There are a large variety of scorpion species in the desert Southwest and United States, but only one is potentially dangerous to humans. This is the Arizona bark scorpion (Centruroides sculpturatus), a small yellowish-brown scorpion (up to 2-3 inches) that possesses the ability to climb, unlike other species. This allows it greater access to homes and interaction with people. The Bark scorpion uses a stinger located at the end of its tail to inject a neurotoxic venom that may cause serious illness in young children.
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Know where scorpions live
Unfortunately, living in or visiting the desert brings you into the scorpions’ natural habitat. Bark scorpions are active in the warm-weather months, and are more prevalent near open wilderness areas and preserves. They often enter homes and since they can walk across ceilings and up walls, they may drop into bathtubs, sinks and even cribs.
Avoid walking barefoot
Many people are stung while walking barefoot around their home, near the pool, or in the garage. It is a good idea to wear shoes, even in your home, if you get the occasional scorpion visitor.
Treat your home
Pesticides are effective against scorpions. While some are more effective than others, most pest control companies in the desert are familiar with protecting against scorpions.
Shake out and examine clothes and bed sheets
Many stings occur in the bedroom and living room. Always shake out your shoes and your clothes before putting them on, especially if they are left outside. In areas with known scorpion presence, it is generally a good idea to pull back the bed sheets and look under pillows.
Protect your children
Educating school-age children about how to avoid stings is important. To prevent scorpions from crawling into a crib, place the legs of the crib inside glass mason jars. Keep curtains and drapes away from the crib, since this is an easy way for scorpions to gain access.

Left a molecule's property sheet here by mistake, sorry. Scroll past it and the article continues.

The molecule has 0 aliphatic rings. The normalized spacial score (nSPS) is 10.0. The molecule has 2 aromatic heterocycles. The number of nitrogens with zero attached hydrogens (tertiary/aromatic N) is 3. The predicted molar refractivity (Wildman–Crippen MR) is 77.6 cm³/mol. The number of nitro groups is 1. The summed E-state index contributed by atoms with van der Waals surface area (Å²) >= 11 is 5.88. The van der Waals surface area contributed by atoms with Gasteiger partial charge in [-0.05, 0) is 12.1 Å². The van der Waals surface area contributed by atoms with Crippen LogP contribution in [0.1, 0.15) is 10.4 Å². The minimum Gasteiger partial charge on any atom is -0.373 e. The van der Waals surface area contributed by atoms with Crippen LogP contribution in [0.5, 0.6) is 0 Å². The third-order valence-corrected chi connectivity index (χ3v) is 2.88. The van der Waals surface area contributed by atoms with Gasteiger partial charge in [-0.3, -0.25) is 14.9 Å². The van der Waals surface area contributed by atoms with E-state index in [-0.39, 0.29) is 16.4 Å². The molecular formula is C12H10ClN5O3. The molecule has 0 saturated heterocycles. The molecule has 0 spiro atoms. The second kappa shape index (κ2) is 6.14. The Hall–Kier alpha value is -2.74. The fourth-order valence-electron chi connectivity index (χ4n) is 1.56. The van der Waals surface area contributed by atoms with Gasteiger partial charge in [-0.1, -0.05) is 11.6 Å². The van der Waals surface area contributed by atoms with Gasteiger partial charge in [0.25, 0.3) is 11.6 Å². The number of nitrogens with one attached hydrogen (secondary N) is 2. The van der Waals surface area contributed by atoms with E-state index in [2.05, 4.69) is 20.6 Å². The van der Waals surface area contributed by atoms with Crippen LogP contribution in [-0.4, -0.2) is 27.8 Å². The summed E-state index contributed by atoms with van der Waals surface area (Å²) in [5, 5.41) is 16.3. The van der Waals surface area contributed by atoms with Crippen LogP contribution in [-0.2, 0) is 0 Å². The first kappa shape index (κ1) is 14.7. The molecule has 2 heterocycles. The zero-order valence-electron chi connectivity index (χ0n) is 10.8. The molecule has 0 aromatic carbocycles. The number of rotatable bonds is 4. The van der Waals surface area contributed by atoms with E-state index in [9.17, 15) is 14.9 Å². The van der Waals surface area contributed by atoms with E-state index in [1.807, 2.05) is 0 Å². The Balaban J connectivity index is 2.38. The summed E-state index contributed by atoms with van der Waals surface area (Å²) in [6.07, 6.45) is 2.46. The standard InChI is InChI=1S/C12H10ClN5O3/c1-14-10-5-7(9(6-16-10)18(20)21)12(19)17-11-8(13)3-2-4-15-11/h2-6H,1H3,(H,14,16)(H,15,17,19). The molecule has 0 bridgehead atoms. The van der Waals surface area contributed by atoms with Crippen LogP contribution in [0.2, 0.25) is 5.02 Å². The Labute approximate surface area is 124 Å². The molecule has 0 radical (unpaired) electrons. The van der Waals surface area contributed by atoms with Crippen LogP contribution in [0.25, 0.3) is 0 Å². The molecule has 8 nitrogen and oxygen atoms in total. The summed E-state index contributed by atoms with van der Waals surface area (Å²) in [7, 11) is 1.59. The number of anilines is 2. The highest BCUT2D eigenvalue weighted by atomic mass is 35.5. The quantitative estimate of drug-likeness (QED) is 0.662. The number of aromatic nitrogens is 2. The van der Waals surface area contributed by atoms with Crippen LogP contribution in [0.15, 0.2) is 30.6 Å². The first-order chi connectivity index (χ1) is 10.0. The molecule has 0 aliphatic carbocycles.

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After being stung, most people experience pain near the sting site. A burning and tingling sensation may travel to other parts of the body. More serious envenomations are associated with severe pain throughout the body, with jerking movements of the arms and legs, drooling, sweating, and roving eye movements, which can lead to visual disturbances and nausea. Given their smaller size, children are at much higher risk of developing serious toxicity. Unfortunately, young children may not be able to report the scorpion sting. Sudden onset of uncontrolled thrashing, restlessness, crying, drooling, and abnormal eye movements should alert parents and caregivers to the possibility of a sting. Because of excellent access to medical care in the United States, deaths from scorpion stings are extremely rare.
If you believe you’ve been stung by a scorpion, call your local poison control center at 1-800-222-1222. They will give you first-aid recommendations and follow up with you by telephone to make sure you don’t require treatment in a health care facility. The majority of people can be treated with over-the-counter pain medications such as acetaminophen or ibuprofen, but if the pain is severe or if there are other symptoms such as sweating, jerking of the arms and legs, vision problems, or difficulty breathing, medical care should be sought. Lightly applying ice to the area may be helpful, but be careful not to apply too much cold due to risk of frostbite.
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If you believe your child has been stung by a scorpion, call your local poison control center at 1-800-222-1222. Remember that children are more likely to suffer a severe reaction than adults and frequently require care in the emergency department.
The great majority of people can be treated with over-the-counter pain medications. Severe pain may require temporary use of stronger prescription pain medications. Patients with severe systemic symptoms, which might include uncontrolled movements of the eyes and muscles as well as difficulty breathing, may benefit from antivenom therapy. Antivenom must be administered by a health professional in a hospital setting.
Yes, but your child may be at a slightly increased risk of allergic reaction with repeated doses. When evaluated in the Emergency Department, the doctor will determine if antivenom treatment is appropriate for your child.Top of Page
Created by Josh Canning, MD. These answers are provided by volunteer medical toxicologists for the purpose of public education, and do not necessarily represent the policies or positions of the American College of Medical Toxicology.
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